Tuesday, March 5, 2013

Staying Focused as a Writer Printout page



*Feel free to copy and paste into a Word document to print out for use in your writers group for discussion purposes. Just please keep my copyright in place. Thank you.*


Staying Focused as a Writer
S.L. Bartlett’s Writers Group Discussion Printout
©2013 S.L. Bartlett

This is the greatest issue with most writers. Not only do you work on your own, but you have no one to answer to but yourself, and that can be a problem because most people, not only writers, do not put themselves on a high priority.

But this particular discipline is not an option; you have to conquer it. It is an essential skill if you’re serious about doing great work. Most writers are like magpies, always chasing the shiny bits that are more interesting than what’s in your own head. But staying focused is the only way to get it done.

The most essential thing is to just sit down and do it. But yes, that is easier said than done. So I’ve come up with a few ideas that may help. Some will work, others will not. The important thing to find what DOES work, and tweaking your requirements so that you can concentrate on what you want to accomplish. Let’s take a look at a few suggestions, and see if we can come up with more through discussion:

Be Accountable to Someone: The problem is, no one is going to take you to task if you don’t get done what you outlined. Only you, and you probably find it easy to discount what you expect from yourself. I know I do. Sure, you’re going to feel vaguely guilty, but we live that emotion every day of our lives, and frankly, it’s easy to live with. So…we procrastinate, we waffle, and in the end, nothing gets done. My advice is to find someone to be accountable to, whether it be a friend, a relative, even the family dog who is good at making you feeling guilty…anyone! Give them a goal you want to reach, and make sure they are willing to remind you, frequently, that you have an obligation to meet. Treat it like a job…you have a boss and co-workers relying on you to get your part of the job done. I am fortunate with my current project, because I now have a co-author and a publisher who have me under contract, so now it’s a career, and if I don’t get my part of the manuscript done, I’m screwing everyone, including me, out of royalties. But previous to this, I didn’t have that obligation, so I had to find other ways, and I wasn’t always successful.

Notes:





Set a Goal: Humans are goal orientated creatures. If we see the end of a journey, we tend to pick up the pace to get there. The hardest is to start. Every time I start a new book, it’s incredibly daunting to see a blank document staring at you, as if taunting you. I suggest you start with a concrete outline of your story and at least a partial list of your characters. If you don’t have that, there’s a place to start right there. I’m sure you have at least a general idea of both; if you don’t, think one up quick. Most writers have an idea, at least, of what the book is about before they even boot up the computer. As you start your outline, or your (what I like to call) Rogue’s Gallery, which is a character’s sheet, you will find as you get in the zone, that it will expand and practically write itself. But you need to get started with something. If you already have those, then start to write. It may not meet your expectations, it may not even make sense, but you’re writing, and even a simple phrase or partial sentence will spark ideas. It’s very surprising, actually, how it works, but you have to start to have the magic kick in. John Grisham actually writes one page a day, at least. Sometimes it comes easy and he just keeps going, but some days he barely scraped by and later threw out the whole thing. But he wrote…and he reached his daily goal. It doesn’t have to be a page…it can be three paragraphs, or 300 words (surprisingly short), or even 100 words. Anything to start. Hopefully, and gradually, you can increase your daily goals as time goes by and you get into a habit, but at least it’s a start. As Stephen King says, “Amateurs wait for inspiration; Professionals just sit and get it done.”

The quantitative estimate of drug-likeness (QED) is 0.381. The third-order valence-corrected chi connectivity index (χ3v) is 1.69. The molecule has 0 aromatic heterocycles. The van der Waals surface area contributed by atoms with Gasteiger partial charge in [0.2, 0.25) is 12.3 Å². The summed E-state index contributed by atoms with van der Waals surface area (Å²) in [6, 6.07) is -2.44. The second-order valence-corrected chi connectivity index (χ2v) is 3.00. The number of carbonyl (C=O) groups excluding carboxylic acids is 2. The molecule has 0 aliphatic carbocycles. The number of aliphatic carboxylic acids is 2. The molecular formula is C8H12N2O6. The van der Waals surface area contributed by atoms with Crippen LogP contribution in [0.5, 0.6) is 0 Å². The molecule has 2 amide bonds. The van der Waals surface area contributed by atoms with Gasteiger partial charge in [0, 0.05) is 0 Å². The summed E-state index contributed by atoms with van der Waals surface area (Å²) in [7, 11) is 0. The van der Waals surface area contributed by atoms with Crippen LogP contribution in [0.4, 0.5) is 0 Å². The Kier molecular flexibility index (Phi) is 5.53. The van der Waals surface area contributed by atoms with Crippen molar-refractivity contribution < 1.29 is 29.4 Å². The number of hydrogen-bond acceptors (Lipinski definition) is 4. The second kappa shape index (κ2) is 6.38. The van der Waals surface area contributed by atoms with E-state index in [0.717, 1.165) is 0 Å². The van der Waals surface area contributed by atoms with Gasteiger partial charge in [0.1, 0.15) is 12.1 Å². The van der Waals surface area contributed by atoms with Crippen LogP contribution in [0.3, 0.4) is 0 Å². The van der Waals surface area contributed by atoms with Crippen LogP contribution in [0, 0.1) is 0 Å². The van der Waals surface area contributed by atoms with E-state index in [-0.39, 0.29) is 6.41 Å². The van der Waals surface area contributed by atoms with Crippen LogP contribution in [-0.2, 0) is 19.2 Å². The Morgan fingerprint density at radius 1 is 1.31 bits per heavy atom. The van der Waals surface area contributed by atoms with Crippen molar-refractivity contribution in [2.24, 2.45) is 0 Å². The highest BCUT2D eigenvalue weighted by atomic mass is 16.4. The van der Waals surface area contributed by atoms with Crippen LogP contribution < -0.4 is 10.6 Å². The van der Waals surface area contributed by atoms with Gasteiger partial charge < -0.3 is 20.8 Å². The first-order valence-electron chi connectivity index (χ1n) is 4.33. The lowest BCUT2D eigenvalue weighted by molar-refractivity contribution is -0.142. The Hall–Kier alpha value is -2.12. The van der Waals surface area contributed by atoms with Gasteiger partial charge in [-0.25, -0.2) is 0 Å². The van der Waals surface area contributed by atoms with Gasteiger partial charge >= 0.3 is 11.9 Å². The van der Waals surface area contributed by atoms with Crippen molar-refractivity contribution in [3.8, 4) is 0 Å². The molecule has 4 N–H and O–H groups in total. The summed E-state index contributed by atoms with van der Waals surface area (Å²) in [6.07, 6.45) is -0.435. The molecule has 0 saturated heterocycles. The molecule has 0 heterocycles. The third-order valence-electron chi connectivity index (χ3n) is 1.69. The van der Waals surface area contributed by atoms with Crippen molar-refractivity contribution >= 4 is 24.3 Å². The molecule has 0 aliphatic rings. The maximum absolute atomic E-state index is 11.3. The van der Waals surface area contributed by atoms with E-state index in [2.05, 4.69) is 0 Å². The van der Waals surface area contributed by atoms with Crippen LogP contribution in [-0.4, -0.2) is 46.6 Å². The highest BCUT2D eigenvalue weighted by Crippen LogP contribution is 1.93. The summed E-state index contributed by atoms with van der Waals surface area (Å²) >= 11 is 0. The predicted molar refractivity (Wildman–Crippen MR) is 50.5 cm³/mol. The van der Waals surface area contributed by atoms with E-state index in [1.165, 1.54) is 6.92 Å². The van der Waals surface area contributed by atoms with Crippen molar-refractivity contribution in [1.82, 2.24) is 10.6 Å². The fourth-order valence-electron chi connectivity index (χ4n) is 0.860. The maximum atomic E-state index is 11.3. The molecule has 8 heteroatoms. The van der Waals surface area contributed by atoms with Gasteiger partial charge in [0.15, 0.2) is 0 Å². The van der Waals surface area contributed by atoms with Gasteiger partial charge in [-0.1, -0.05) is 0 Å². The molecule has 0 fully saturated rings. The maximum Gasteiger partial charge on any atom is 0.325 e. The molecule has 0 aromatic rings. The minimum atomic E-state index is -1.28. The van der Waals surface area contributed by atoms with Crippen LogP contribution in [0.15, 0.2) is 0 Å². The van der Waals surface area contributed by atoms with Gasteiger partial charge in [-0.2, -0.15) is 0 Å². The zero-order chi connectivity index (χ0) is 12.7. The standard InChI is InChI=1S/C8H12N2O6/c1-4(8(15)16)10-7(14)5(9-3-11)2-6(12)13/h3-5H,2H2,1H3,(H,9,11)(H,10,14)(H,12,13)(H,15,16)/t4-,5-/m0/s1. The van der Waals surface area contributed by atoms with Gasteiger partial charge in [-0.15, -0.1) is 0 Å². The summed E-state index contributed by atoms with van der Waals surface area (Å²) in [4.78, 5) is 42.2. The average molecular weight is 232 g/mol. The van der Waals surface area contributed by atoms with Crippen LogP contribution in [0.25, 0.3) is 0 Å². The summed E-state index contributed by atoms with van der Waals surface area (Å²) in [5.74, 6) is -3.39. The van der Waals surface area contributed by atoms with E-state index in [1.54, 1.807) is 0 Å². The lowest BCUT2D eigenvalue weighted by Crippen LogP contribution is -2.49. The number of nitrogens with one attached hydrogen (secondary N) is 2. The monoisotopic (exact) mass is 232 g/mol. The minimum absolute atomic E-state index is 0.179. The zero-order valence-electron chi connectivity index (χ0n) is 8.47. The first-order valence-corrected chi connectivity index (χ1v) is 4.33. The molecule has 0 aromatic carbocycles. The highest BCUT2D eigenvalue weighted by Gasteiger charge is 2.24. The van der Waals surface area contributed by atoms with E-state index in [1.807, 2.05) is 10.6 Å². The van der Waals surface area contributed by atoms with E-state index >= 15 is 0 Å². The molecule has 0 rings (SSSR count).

Notes:




Designate a Time for Writing: Carefully go over your day, and write down the times that you are relaxing or doing nothing. Is there a time you would be willing to give up going for a coffee everyday outside the house. Is there any time of the day that you can sacrifice part of your routine and fill that time slot with writing? If not, then maybe you just need to get up an hour early, or go to bed an hour later. It’s up to you, but if everything in your life is taking precedence over your writing, maybe you need to rethink this career…because believe it or not, this is a career if you want to take it more serious. And when you finally pick your time, stick to the schedule, without fail, every day. It will become an easy habit to keep if you have the same time everyday, and soon it will be so automatic that you won’t even feel the sacrifice. Besides, if you love writing, it’s barely a sacrifice or a chore, is it? For most writers, it’s a compulsion we can’t ignore, and the sacrifices are nothing compared to what we love the most. I have given up trips to the city to see my son or my Mom for the weekends only (unless it’s an emergency, needless to say), and coffee with friends, and I cut down on my volunteer duties, only having one or two obligations now. Learn to say “No”. It’s a powerful word…be prepared for some people, who aren’t used to you not being available, not taking that “No” seriously. You may have to repeat it frequently, even if it’s kids in the house. Just tell them, “Give Mommy one hour to myself while you do your homework, or while you watch TV”, etc. Or, if desperate, you may have to write while they are sleeping or grabbing 15 minutes while they’re out of the house, but you have to make the time, or it just won’t work.